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Adobe patches Hacking Team’s zero-day Flash flaw being exploited in the wild

Jul 08, 20155 mins
Data and Information SecurityMicrosoftSecurity

Patch your Adobe Flash Player now!

Don’t twiddle your thumbs or otherwise procrastinate, update Flash Player now as the Hacking Team’s zero-day is being actively exploited in the wild. Whether you use Windows, Mac or Linux, it’s a critical vulnerability and “all Flash Player users are at risk.” Adobe warned that a “successful exploitation could cause a crash and potentially allow an attacker to take control of the affected system.”

“Go stealth and untraceable; hit 100,000 targets at once,” the Italian Hacking Team previously claimed while advertising its “lawful” surveillance malware. Well now, since so many folks use Adobe Flash Player, that would be a great way to accomplish mass infections for mass surveillance, as would exploiting a Windows kernel flaw. But cybercriminals who might have been possible victims of the Hacking Team’s malware are probably immensely grateful now as they wasted no time before jumping on the leaked exploits after the Hacking Team became the “Hacked Team.” Malwarebytes blogged, “This is one of the fastest documented case of an immediate weaponization in the wild, possibly thanks to the detailed instructions left by Hacking Team.”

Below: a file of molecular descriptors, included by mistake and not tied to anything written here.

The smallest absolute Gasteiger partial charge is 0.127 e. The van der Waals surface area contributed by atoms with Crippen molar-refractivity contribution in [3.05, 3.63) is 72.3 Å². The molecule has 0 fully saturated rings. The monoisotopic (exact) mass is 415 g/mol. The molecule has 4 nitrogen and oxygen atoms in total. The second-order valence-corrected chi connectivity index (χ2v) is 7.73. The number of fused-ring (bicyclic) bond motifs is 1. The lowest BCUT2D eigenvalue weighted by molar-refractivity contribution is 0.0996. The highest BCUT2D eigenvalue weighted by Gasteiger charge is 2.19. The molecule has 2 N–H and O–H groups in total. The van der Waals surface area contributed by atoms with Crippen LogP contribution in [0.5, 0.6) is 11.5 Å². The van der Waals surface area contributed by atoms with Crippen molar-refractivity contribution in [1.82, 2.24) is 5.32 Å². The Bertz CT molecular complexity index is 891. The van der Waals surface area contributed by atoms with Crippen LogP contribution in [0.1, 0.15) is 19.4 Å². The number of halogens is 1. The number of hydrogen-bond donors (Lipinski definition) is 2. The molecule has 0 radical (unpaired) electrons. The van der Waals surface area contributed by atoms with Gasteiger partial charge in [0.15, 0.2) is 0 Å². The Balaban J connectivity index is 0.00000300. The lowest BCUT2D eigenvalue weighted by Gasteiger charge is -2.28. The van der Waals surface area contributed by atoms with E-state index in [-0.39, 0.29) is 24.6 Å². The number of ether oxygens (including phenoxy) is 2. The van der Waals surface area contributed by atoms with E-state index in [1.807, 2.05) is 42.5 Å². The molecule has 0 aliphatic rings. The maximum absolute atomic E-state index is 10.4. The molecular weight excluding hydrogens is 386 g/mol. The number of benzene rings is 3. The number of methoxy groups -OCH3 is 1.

The Malwarebytes blog and a security researcher that goes by Kafeine warned that the Flash zero-day was in the wild and had already been rolled into Angler, Neutrino, and Nuclear kits. Don’t expect it to end there, as Metasploit released a module with the Hacking Team’s Flash exploit.

It’s “the most beautiful Flash bug for the last four years,” bragged the ‘readme’ file for the Hacking Team’s Flash flaw. Not everyone would agree, including CERT at Carnegie Melon, but if you’d like to avoid being a victim of ransomware, then update Flash Player now. Already Trend Micro has identified CryptoWall 3.0 ransomware being spread as a payload “particularly by the Angler exploit kit.”